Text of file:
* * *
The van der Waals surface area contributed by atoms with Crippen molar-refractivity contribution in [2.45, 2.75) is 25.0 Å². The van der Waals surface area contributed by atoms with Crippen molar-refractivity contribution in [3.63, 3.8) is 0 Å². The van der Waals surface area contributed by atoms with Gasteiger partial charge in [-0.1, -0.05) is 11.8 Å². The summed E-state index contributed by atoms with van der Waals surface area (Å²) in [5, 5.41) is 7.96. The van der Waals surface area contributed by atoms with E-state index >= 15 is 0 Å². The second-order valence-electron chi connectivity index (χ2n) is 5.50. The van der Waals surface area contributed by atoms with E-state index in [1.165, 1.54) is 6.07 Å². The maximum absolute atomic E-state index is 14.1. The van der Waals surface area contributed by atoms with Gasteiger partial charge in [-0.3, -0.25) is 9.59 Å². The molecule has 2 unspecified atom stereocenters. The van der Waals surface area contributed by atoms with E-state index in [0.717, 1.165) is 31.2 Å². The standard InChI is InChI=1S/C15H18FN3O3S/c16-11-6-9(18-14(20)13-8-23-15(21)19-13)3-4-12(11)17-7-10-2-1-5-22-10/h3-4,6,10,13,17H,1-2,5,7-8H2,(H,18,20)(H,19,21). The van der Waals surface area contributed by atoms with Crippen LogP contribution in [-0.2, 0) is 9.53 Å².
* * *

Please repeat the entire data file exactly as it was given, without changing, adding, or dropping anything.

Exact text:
The van der Waals surface area contributed by atoms with Crippen molar-refractivity contribution in [2.45, 2.75) is 25.0 Å². The van der Waals surface area contributed by atoms with Crippen molar-refractivity contribution in [3.63, 3.8) is 0 Å². The van der Waals surface area contributed by atoms with Gasteiger partial charge in [-0.1, -0.05) is 11.8 Å². The summed E-state index contributed by atoms with van der Waals surface area (Å²) in [5, 5.41) is 7.96. The van der Waals surface area contributed by atoms with E-state index >= 15 is 0 Å². The second-order valence-electron chi connectivity index (χ2n) is 5.50. The van der Waals surface area contributed by atoms with E-state index in [1.165, 1.54) is 6.07 Å². The maximum absolute atomic E-state index is 14.1. The van der Waals surface area contributed by atoms with Gasteiger partial charge in [-0.3, -0.25) is 9.59 Å². The molecule has 2 unspecified atom stereocenters. The van der Waals surface area contributed by atoms with E-state index in [0.717, 1.165) is 31.2 Å². The standard InChI is InChI=1S/C15H18FN3O3S/c16-11-6-9(18-14(20)13-8-23-15(21)19-13)3-4-12(11)17-7-10-2-1-5-22-10/h3-4,6,10,13,17H,1-2,5,7-8H2,(H,18,20)(H,19,21). The van der Waals surface area contributed by atoms with Crippen LogP contribution in [-0.2, 0) is 9.53 Å².